Current Consumer Group: INTERACTIVE_GROUP

PL/SQL procedure successfully completed.



-- Show the session CPU time usage again and note that
-- it didn't increase enough to cause a switch.

select dbms_utility.get_cpu_time()/100 CPU from dual;

    CPU
-------
    .15



-- Run the routine again, this time replacing the call to
-- DBMS_LOCK.sleep(65) with a FOR loop that adds 1 to
-- an integer variable.  Execute the loop 400 million times.  The
-- resulting amount of CPU time used will exceed the SWITCH_TIME
-- limit in the resource plan directive, causing the session's
-- resource group to switch to BATCH_GROUP.  (In my environment
-- this routine takes about 80 seconds of clock time to run and
-- uses about 76 seconds of CPU time.)

DECLARE
  l_cg   v$session.resource_consumer_group%TYPE;
  l_int integer := 0;
BEGIN
  SELECT resource_consumer_group
  INTO    l_cg
  FROM    v$session
  WHERE  audsid = SYS_CONTEXT('USERENV', 'SESSIONID');

  DBMS_OUTPUT.put_line('Current Consumer Group: ' || l_cg);

  -- FOR loop appears here instead of DBMS_LOCK.sleep(65).
  FOR i in 1..400000000 LOOP
     l_int := l_int + 1;
  END LOOP;

  SELECT resource_consumer_group
  INTO    l_cg
  FROM    v$session
  WHERE  audsid = SYS_CONTEXT('USERENV', 'SESSIONID');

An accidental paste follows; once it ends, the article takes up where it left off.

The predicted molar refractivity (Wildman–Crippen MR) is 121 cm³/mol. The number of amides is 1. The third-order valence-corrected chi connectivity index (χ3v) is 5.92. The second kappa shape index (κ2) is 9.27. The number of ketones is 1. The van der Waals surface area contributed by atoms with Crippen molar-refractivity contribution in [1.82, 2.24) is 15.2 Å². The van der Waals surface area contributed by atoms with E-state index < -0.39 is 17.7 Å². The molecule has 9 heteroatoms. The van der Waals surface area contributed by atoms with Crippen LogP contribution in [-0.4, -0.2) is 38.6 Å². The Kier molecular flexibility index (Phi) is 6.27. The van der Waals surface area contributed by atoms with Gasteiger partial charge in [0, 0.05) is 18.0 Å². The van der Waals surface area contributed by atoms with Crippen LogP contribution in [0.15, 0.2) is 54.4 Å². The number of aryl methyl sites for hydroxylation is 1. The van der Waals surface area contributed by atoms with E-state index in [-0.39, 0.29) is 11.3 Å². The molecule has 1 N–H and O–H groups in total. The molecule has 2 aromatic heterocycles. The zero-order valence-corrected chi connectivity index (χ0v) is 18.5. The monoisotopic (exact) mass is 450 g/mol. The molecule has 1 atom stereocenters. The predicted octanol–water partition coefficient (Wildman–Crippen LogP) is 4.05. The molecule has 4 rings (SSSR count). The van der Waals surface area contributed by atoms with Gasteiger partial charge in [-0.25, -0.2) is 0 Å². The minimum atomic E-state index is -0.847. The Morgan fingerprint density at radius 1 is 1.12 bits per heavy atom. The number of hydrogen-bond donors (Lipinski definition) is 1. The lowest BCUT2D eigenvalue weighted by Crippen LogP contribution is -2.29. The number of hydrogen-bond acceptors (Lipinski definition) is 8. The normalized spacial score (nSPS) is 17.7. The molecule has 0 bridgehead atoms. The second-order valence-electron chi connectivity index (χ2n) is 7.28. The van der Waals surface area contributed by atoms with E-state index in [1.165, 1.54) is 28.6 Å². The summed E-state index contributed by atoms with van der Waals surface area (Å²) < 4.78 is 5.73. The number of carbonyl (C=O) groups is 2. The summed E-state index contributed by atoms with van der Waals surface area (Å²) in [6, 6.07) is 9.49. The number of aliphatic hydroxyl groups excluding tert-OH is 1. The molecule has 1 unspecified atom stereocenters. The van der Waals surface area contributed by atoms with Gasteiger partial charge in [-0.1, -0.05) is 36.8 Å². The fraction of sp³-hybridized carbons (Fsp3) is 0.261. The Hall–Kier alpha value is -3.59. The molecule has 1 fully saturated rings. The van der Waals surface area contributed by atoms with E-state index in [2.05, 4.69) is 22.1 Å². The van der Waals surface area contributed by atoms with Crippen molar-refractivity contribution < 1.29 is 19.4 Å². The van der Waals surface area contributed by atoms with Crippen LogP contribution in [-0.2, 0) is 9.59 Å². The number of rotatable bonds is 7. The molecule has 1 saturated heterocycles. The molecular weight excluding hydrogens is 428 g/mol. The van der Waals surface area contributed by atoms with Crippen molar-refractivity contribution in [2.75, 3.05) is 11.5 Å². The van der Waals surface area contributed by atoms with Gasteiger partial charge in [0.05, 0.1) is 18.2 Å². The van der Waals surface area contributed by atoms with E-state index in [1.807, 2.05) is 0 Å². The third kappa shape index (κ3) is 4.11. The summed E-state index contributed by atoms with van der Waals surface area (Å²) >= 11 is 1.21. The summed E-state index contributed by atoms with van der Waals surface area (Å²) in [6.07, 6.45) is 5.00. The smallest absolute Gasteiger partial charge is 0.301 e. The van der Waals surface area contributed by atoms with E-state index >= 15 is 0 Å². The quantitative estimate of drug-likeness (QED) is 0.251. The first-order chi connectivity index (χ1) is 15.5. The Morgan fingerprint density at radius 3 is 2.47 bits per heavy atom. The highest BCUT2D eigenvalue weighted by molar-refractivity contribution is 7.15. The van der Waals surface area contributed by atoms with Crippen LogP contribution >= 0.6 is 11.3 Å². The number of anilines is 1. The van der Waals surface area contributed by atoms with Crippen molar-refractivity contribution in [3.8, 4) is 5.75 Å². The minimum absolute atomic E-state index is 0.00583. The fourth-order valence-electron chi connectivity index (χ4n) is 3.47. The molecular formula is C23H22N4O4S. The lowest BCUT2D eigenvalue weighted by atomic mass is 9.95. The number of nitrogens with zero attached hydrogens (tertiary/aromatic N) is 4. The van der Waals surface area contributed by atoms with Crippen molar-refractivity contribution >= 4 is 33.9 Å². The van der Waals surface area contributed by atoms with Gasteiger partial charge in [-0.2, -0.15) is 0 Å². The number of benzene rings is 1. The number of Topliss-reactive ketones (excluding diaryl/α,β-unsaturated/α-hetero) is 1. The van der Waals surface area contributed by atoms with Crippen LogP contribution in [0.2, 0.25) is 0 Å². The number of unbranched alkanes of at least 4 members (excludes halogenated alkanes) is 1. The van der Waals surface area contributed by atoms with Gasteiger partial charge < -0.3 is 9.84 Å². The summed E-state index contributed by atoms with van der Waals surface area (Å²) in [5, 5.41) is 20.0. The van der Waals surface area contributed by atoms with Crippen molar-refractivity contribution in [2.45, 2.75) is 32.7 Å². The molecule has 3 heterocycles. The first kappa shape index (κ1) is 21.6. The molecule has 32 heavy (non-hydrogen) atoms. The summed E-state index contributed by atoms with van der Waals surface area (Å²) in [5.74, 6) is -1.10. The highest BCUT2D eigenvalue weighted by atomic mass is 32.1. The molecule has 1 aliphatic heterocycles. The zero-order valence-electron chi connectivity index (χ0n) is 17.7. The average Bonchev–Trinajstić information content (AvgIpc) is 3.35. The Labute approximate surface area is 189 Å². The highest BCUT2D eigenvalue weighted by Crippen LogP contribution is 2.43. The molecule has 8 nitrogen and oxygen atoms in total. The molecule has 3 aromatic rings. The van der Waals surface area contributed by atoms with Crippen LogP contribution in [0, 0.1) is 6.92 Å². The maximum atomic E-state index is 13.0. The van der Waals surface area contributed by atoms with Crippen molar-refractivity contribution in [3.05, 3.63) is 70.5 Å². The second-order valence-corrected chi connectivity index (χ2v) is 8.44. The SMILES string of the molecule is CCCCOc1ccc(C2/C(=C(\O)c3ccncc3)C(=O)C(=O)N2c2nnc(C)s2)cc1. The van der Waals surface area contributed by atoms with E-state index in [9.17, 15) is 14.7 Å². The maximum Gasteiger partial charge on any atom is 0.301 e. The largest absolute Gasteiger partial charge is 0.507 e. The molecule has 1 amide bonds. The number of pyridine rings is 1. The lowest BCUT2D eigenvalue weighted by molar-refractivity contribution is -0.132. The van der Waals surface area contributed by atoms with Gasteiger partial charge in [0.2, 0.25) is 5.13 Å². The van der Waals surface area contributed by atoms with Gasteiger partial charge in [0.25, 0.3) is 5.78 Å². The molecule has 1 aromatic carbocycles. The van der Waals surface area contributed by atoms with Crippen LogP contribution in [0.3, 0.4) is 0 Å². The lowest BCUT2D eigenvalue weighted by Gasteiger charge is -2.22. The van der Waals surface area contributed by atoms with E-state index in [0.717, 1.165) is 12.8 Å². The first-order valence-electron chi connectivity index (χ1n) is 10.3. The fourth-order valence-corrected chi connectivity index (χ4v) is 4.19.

DBMS_OUTPUT.put_line('Current Consumer Group: ' || l_cg);
END;
/
Current Consumer Group: INTERACTIVE_GROUP
Current Consumer Group: BATCH_GROUP

PL/SQL procedure successfully completed.



-- Show the session CPU time usage once again to confirm that
-- it increased enough to cause a switch.

select dbms_utility.get_cpu_time()/100 CPU from dual;

    CPU
-------
  78.53



-- Reset the resource_manager_plan parameter.

alter system set resource_manager_plan = '';

System altered.


spool off


So my question is, does DBMS_LOCK.SLEEP consume CPU time differently in different operating systems? Is it something else? Or did I get something wrong? (other than using an obsolete OS, but like I said, long story...)

Apologies if I'm a bit verbose in this post, especially with the sample script/results. I wanted to make sure I described and verified everything as well as possible. Please let me know if you need additional information.

Thanks,
Jim

Tim...
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Re: Use of DBMS_LOCK.SLEEP to force a consumer group switch

Postby Tim... » Sat Apr 05, 2014 2:41 pm

Hi.

Interestingly, we are both correct... :)

The article was written against 11gR1, where the switch time was clock time. As mentioned here:

http://docs.oracle.com/cd/B28359_01/app ... sthref5866

As you quite rightly point out, in 11gR2 it is not clock time, but CPU time...

http://docs.oracle.com/cd/E11882_01/app ... sthref7347

I'll put a note in my article to make the distinction... :)

Cheers

Tim...
Tim...
Oracle ACE Director
Oracle ACE of the Year 2006 - Oracle Magazine Editors Choice Awards
OakTable Member
OCP DBA 7.3, 8, 8i, 9i, 10g, 11g
OCP Advanced PL/SQL Developer
Oracle Database: SQL Certified Expert
My website: http://www.oracle-base.com
My blog: http://www.oracle-base.com/blog